Bringing affected communities into the climate change conversation

Bringing affected communities into the climate change conversation

Bringing affected communities into the climate change conversation

Global leaders last month reached what has been hailed as a historic agreement at the United Nations conference on climate change in Paris, France. COP21 also gave rise to a range of new platforms to include the stories and ideas of those most affected by our changing climate in the global conversation about solutions.

Google’s portal displays a map during the United Nations Climate Change Conference in Paris. What can the global development community learn from a range of new initiatives to make the conversation on climate more inclusive? Photo by: COP Paris

Anthony Leiserowitz, director of the Yale Program on Climate Change Communication, explained that 4 out of 10 adults have never heard of climate change, a statistic that rises to two-thirds of adults in many developing countries.

“If you don’t know you’re at risk, you’re more at risk, because you can’t fully understand the changes already occurring in your local climate and weather conditions and [more importantly] can’t make decisions about the future that factor in climate change,” he told Devex.

The need for new ways to tell the story about climate change should be no surprise to COP21 participants, who saw everything from parody advertisements to pop up tattoo parlors at the climate talks. But the question now is what the global development community can learn from a range of new initiatives to make the conversation on climate more inclusive.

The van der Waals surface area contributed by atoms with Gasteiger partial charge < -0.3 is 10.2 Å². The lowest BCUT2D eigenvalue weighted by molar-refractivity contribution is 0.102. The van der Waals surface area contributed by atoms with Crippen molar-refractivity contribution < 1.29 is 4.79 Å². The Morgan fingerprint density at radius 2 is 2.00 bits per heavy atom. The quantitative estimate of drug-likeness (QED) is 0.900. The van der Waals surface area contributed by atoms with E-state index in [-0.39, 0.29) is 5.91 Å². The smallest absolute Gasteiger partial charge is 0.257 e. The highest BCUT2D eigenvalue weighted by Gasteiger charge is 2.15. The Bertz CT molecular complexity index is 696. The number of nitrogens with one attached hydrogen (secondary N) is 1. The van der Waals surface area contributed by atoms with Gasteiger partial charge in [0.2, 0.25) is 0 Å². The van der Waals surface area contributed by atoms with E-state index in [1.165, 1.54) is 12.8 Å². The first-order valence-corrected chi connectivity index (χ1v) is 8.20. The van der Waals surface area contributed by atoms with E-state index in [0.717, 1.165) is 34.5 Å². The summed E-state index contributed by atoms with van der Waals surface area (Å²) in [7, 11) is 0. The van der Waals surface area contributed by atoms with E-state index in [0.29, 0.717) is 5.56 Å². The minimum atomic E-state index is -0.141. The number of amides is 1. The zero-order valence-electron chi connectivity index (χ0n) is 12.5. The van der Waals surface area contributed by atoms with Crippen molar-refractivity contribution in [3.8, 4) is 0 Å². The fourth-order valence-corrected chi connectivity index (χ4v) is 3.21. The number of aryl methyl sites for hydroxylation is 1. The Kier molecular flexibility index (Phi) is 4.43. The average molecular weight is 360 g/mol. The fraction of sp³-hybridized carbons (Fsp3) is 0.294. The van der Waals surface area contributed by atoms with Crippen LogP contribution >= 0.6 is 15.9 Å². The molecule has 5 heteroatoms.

Finding new ways to tell the story

Internews, a nonprofit organization focused on local voices for global change, is making a big push for a new form of journalism that combines geographic data with global reporting. At COP21, Internews launched Open Earth, an interface that brings together regional websites like InfoAmazonia and InfoCongo covering the environment through a combination of interactive maps, data visualizations, and traditional reporting.

“Geojournalism paints a much more intricate and nuanced picture of climate change,” said James Fahn, who manages the Earth Journalism Network for Internews. “It’s not a replacement for traditional media. It augments traditional media.”